On Sunday, it emerged the Abbott government was reported to be considering a Productivity Commission recommendation that au pairs be allowed to work for one family for 12 months, rather than the current limit of six months.

But, interviewed on Channel Nine on Sunday, Mr Shorten said this was not the right approach.

“I think the big challenges in childcare aren’t going to be solved by bringing in nannies from overseas,” he said.

“I think the foreign nanny issue is not the big issue in this and I think if people think that we’re going to have all the children in Australia and their childcare solved by bringing in a whole lot of overseas nannies … that’s not the long-term solution.

“I think what we need to do is make sure [childcare is] properly funded, that people can afford to pay it, that the fees aren’t getting out of control and of course it’s good quality for our kids,” Mr Shorten said.

About 10,000 people travel to Australia each year to work as au pairs in return for room and board and an allowance usually of between $200 and $250 a week. The wages of au pairs do not attract government subsidies.

Australian Nannies Association vice-president Annemarie Sansom said she supported quality childcare that provided flexibility for families. She said many people were turning to au pairs because they could not afford a nanny and there was a lack of other flexible options.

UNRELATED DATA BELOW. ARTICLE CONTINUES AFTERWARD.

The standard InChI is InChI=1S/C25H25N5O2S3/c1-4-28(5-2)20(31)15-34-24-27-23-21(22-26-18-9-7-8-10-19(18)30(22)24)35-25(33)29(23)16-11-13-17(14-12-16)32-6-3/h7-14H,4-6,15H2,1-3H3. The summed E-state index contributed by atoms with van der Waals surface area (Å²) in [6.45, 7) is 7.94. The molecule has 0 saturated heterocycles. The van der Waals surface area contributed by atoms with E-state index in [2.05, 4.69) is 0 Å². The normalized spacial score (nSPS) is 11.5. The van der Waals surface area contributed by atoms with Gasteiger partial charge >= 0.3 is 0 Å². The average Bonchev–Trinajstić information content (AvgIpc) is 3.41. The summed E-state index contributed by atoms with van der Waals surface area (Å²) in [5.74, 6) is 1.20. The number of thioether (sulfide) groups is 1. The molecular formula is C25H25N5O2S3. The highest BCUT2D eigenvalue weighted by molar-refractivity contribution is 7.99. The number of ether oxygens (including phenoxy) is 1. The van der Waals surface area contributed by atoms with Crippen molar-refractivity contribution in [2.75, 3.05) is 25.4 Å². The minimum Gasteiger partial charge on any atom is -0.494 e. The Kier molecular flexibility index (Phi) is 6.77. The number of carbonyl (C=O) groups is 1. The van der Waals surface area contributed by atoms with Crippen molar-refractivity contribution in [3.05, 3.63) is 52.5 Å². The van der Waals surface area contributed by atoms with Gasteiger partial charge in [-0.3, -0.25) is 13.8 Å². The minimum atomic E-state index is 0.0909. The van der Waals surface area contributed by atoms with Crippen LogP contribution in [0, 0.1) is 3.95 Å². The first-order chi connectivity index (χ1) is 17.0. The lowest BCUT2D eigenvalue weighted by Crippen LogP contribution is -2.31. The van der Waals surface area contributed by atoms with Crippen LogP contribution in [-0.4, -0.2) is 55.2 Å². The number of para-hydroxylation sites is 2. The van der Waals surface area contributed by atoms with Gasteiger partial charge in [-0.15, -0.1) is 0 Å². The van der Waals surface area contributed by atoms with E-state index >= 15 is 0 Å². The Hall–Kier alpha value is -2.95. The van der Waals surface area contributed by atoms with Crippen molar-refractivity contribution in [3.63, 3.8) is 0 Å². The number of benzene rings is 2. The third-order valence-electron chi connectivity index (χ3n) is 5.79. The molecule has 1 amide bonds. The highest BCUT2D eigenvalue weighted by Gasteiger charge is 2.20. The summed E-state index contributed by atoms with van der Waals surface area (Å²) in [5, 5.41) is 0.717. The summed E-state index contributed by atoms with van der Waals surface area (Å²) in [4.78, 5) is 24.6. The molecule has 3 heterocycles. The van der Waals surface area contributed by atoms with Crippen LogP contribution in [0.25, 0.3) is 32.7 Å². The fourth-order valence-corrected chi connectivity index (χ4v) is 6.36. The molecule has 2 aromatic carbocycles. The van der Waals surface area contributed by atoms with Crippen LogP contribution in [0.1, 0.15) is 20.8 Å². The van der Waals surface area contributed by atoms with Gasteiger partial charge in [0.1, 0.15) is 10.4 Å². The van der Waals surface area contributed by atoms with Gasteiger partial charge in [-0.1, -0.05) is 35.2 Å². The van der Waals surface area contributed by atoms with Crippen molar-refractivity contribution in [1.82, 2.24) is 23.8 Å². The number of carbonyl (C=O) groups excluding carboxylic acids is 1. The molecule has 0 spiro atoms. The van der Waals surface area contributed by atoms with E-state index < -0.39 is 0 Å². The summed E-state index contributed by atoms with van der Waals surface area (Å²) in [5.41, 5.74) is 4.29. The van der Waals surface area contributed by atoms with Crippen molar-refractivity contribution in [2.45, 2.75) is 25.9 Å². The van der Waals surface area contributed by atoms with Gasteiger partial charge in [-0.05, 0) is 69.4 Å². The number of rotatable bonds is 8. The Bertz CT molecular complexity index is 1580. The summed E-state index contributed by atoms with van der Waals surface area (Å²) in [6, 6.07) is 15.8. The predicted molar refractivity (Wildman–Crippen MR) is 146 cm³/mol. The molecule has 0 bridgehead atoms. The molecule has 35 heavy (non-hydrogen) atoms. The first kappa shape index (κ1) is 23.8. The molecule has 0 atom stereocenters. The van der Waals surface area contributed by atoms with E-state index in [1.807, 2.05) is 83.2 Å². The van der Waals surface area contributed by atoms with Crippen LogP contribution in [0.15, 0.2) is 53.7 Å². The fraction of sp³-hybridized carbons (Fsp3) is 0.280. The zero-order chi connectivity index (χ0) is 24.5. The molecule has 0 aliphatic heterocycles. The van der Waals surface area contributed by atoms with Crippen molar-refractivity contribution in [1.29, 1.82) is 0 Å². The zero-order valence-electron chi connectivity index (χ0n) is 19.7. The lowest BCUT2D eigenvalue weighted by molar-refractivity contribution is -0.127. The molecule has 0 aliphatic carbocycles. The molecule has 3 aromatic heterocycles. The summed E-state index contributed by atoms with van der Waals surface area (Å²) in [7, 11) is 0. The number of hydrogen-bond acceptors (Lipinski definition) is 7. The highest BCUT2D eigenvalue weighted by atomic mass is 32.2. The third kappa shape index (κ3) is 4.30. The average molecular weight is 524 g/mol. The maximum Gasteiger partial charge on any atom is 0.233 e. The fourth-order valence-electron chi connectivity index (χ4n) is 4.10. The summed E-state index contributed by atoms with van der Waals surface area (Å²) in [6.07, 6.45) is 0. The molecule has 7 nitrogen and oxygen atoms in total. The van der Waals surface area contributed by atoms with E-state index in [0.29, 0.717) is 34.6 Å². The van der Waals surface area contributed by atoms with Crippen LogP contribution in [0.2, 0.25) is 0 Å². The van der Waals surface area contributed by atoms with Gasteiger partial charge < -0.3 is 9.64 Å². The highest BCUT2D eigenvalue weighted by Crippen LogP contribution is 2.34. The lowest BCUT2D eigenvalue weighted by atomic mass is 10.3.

Ms Sansom said most au pairs did not have a background in childcare, and she had concerns about untrained workers being left alone with infants, and being poorly paid.

Community Childcare Association chairwoman Anne Kennedy said she respected the right of parents to use au pairs, but if government funding was to be extended to au pairs, they should be governed by the same regulations and standards as other forms of publicly subsidised childcare.

A spokeswoman for Social Services Minister Scott Morrison said the government was considering the Productivity Commission’s recommendations, and had made no announcement on liberalising access to au pairs. Mr Morrison is expected to announce a package of measures for families before the federal budget on May 12.

“The government has been working with the opposition through Kate Ellis and now Jenny Macklin on our proposed response in an effort to ensure a measure of bipartisanship on the important issue for families,” the spokeswoman said.

“I am pleased Kate Ellis and Jenny Macklin are taking a more constructive approach than Bill Shorten’s typical reactionary approach,” she said.

A spokesman for Immigration Minister Peter Dutton declined to comment.

Source Article from http://theage.com.au/federal-politics/political-news/flyin-nannies-not-the-answer-to-childcare-challenge-opposition-leader-bill-shorten-says-20150405-1metmv.html
Fly-in nannies not the answer to childcare challenge, Opposition Leader Bill Shorten says